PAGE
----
Doctors: some garbled text messages may signal a stroke

Increasingly, how we use our gadgets offers more clues about human behavior and health than which devices we choose to include in our tech arsenals. Now a new study indicates that, in certain cases, a person's garbled text messages could point toward a serious neurological condition, or even signal an imminent medical emergency.

In a recent case published in the Archives of Neurology, a group of doctors have identified a new phenomenon specific to our digital age they have dubbed "dystextia." The article cites the case of a 25-year-old pregnant woman who was admitted to the hospital after sending her husband a series of confusing, garbled text messages. Rather than appearing as common auto-correct errors, the messages were distinctly erratic, with one message reading "every where thinging days nighing." Upon examining the woman, doctors determined that she had indeed experienced a stroke, a diagnosis later confirmed by an MRI. During a verbal examination, doctors were also able to identify dysphasia, a common symptom of stroke patients manifesting itself as incoherent speech.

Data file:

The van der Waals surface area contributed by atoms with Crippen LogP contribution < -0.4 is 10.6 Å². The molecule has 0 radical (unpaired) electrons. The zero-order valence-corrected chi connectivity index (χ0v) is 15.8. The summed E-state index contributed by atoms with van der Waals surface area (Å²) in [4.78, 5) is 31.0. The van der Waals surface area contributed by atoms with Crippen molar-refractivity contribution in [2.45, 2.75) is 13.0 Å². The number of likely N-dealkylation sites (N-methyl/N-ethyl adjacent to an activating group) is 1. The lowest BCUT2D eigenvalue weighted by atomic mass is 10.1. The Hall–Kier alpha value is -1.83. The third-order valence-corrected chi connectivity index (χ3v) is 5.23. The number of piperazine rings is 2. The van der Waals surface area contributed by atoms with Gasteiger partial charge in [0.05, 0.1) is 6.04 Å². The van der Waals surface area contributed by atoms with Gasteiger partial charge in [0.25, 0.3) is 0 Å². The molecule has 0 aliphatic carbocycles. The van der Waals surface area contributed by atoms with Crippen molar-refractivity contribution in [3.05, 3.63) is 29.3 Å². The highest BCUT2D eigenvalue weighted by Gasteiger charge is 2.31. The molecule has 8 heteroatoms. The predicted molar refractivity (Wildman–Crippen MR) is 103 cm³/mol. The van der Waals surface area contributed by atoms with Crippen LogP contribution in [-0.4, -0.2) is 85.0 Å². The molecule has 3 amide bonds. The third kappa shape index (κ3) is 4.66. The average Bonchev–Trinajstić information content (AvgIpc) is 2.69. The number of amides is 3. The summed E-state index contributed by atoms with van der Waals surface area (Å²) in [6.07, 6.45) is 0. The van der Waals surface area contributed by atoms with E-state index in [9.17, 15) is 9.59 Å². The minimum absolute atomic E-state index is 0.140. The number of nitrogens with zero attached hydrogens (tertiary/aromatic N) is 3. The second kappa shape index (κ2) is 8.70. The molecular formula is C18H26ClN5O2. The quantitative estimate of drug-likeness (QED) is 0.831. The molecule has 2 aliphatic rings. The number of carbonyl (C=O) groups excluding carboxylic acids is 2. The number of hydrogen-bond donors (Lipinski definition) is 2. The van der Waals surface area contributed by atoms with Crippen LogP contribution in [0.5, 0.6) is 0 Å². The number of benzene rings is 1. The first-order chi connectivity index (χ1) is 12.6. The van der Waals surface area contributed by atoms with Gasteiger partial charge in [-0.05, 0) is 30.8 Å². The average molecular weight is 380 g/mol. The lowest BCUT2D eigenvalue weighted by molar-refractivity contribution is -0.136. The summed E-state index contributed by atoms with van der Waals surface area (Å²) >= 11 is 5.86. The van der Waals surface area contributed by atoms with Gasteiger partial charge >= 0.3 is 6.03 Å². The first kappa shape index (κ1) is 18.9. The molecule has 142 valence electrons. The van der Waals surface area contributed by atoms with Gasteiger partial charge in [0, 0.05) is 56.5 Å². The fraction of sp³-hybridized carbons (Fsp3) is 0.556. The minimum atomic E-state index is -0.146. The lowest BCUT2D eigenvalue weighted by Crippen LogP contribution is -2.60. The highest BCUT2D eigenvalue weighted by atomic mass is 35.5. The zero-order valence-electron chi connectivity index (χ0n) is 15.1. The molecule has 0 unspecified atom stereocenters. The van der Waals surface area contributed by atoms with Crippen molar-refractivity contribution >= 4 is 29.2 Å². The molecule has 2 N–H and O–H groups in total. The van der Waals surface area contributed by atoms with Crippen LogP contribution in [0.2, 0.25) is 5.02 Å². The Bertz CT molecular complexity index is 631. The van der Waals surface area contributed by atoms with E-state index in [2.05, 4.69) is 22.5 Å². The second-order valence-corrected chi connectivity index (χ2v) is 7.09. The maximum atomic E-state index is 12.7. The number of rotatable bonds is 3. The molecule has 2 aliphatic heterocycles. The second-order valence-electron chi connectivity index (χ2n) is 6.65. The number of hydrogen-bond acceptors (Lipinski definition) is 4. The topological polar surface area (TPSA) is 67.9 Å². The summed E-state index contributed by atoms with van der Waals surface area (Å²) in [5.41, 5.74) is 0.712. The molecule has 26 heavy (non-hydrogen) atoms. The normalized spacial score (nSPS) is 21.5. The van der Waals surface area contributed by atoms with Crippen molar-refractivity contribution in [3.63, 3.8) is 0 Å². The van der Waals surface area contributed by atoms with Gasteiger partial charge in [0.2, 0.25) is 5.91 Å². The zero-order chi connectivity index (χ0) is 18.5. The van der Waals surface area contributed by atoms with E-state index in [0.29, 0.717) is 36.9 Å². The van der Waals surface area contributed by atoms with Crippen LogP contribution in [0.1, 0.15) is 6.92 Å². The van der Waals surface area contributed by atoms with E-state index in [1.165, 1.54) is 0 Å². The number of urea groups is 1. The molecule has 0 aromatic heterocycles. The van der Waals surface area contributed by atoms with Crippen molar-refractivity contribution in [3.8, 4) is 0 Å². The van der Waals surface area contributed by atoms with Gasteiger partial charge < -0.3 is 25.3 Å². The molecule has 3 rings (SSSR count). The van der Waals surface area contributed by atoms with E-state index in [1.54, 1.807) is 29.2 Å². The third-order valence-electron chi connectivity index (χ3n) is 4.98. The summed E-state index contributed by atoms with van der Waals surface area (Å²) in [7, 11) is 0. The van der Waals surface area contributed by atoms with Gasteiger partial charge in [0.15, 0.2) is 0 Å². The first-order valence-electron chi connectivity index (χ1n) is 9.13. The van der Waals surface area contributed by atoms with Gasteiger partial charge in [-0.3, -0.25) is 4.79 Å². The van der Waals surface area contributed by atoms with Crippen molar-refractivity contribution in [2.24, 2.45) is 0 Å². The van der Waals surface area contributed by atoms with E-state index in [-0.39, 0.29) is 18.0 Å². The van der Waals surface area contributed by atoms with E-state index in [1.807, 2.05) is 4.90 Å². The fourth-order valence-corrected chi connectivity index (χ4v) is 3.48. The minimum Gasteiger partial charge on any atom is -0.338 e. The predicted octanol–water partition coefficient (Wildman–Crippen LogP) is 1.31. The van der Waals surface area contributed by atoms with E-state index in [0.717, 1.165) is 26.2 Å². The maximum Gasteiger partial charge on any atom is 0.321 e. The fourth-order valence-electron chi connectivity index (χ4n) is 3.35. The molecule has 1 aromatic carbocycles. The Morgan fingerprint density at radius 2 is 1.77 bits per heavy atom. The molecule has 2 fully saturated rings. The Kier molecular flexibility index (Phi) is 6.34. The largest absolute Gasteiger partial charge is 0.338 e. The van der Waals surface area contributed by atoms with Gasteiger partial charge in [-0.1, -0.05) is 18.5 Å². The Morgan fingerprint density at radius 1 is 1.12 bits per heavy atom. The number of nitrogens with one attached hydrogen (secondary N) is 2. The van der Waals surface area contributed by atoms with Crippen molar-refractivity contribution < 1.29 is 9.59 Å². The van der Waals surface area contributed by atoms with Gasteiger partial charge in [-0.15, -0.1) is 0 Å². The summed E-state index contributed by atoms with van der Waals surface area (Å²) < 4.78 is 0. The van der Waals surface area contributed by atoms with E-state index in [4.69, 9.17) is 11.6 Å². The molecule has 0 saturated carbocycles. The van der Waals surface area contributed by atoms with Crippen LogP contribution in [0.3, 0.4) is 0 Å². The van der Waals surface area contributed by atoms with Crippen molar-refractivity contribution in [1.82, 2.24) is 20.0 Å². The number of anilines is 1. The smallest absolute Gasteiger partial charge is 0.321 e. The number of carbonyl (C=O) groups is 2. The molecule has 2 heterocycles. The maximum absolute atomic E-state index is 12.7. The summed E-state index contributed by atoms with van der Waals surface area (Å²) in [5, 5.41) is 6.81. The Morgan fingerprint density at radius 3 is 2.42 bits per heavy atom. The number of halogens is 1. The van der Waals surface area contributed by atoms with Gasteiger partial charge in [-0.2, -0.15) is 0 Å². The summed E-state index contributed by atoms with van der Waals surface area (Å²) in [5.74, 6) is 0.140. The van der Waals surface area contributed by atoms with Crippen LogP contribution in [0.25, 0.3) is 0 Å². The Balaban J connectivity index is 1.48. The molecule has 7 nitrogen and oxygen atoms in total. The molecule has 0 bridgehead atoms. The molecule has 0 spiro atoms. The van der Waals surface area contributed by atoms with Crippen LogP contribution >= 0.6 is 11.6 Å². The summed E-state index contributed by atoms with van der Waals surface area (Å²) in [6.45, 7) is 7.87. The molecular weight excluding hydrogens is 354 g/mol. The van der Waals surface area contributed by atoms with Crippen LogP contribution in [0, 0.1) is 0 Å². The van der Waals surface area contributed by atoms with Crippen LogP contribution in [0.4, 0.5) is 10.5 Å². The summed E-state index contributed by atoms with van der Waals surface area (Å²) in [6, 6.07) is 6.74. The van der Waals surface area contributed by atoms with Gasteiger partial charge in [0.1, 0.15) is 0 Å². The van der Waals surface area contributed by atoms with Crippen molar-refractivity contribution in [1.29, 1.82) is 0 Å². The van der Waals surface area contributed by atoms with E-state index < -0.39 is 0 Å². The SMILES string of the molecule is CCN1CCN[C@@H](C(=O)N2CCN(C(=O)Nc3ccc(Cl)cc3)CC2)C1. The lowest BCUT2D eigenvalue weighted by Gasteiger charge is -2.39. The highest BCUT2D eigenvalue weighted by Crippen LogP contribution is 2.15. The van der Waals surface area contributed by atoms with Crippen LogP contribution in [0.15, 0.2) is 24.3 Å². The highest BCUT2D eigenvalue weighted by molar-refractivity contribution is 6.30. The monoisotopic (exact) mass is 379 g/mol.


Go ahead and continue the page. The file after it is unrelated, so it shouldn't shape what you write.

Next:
That speech difficulty, which can also be expressed in attempts to send text messages during such medical events, is what the doctors believe will come to be widely known as dystextia. The article concludes, "the growing digital record will likely become an increasingly important means of identifying neurologic disease, particularly in patient populations that rely more heavily on written rather than spoken communication."

So, if you suddenly see text messages from a friend of family member that seem a bit more off-kilter than simple auto-correct failures, according to these doctors, it might be a wise idea to make sure your texting buddy isn't experiencing a health emergency.

Via Time

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